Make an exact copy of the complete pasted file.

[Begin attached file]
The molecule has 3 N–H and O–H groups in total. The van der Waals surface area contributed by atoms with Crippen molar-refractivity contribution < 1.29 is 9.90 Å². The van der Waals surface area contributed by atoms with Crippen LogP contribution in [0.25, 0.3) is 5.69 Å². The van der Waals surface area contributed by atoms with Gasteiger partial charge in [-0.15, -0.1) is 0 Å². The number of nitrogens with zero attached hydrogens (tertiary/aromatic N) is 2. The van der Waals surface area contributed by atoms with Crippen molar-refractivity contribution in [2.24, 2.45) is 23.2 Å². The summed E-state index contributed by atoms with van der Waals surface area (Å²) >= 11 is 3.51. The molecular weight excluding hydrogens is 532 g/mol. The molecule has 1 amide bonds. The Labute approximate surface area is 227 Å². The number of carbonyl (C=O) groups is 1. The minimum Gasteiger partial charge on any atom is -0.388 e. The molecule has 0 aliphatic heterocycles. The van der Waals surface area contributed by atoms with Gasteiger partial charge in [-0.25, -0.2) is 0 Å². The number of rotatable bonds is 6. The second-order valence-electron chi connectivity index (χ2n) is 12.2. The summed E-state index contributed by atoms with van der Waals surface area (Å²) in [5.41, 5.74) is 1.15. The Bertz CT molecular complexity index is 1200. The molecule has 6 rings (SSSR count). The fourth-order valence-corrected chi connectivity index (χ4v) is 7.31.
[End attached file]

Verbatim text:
The molecule has 3 N–H and O–H groups in total. The van der Waals surface area contributed by atoms with Crippen molar-refractivity contribution < 1.29 is 9.90 Å². The van der Waals surface area contributed by atoms with Crippen LogP contribution in [0.25, 0.3) is 5.69 Å². The van der Waals surface area contributed by atoms with Gasteiger partial charge in [-0.15, -0.1) is 0 Å². The number of nitrogens with zero attached hydrogens (tertiary/aromatic N) is 2. The van der Waals surface area contributed by atoms with Crippen molar-refractivity contribution in [2.24, 2.45) is 23.2 Å². The summed E-state index contributed by atoms with van der Waals surface area (Å²) >= 11 is 3.51. The molecular weight excluding hydrogens is 532 g/mol. The molecule has 1 amide bonds. The Labute approximate surface area is 227 Å². The number of carbonyl (C=O) groups is 1. The minimum Gasteiger partial charge on any atom is -0.388 e. The molecule has 0 aliphatic heterocycles. The van der Waals surface area contributed by atoms with Gasteiger partial charge in [-0.25, -0.2) is 0 Å². The number of rotatable bonds is 6. The second-order valence-electron chi connectivity index (χ2n) is 12.2. The summed E-state index contributed by atoms with van der Waals surface area (Å²) in [5.41, 5.74) is 1.15. The Bertz CT molecular complexity index is 1200. The molecule has 6 rings (SSSR count). The fourth-order valence-corrected chi connectivity index (χ4v) is 7.31.